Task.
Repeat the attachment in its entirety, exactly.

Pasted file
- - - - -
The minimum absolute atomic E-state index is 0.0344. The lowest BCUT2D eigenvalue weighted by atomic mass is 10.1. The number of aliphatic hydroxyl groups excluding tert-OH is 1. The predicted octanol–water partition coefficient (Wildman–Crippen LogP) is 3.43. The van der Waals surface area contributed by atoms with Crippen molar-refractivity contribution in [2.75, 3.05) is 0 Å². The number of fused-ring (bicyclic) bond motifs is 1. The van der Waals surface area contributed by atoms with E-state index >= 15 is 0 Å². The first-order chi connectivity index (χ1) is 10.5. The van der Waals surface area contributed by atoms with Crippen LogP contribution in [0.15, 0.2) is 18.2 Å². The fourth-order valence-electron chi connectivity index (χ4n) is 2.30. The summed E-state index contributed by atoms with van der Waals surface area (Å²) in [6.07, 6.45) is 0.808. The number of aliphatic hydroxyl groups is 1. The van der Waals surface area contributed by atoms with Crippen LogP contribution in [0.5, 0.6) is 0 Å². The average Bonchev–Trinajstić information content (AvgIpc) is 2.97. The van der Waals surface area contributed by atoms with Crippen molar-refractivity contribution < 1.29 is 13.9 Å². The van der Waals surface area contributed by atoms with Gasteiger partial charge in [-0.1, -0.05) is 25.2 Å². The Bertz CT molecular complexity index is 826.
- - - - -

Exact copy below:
The minimum absolute atomic E-state index is 0.0344. The lowest BCUT2D eigenvalue weighted by atomic mass is 10.1. The number of aliphatic hydroxyl groups excluding tert-OH is 1. The predicted octanol–water partition coefficient (Wildman–Crippen LogP) is 3.43. The van der Waals surface area contributed by atoms with Crippen molar-refractivity contribution in [2.75, 3.05) is 0 Å². The number of fused-ring (bicyclic) bond motifs is 1. The van der Waals surface area contributed by atoms with E-state index >= 15 is 0 Å². The first-order chi connectivity index (χ1) is 10.5. The van der Waals surface area contributed by atoms with Crippen LogP contribution in [0.15, 0.2) is 18.2 Å². The fourth-order valence-electron chi connectivity index (χ4n) is 2.30. The summed E-state index contributed by atoms with van der Waals surface area (Å²) in [6.07, 6.45) is 0.808. The number of aliphatic hydroxyl groups is 1. The van der Waals surface area contributed by atoms with Crippen LogP contribution in [0.5, 0.6) is 0 Å². The average Bonchev–Trinajstić information content (AvgIpc) is 2.97. The van der Waals surface area contributed by atoms with Crippen molar-refractivity contribution < 1.29 is 13.9 Å². The van der Waals surface area contributed by atoms with Gasteiger partial charge in [-0.1, -0.05) is 25.2 Å². The Bertz CT molecular complexity index is 826.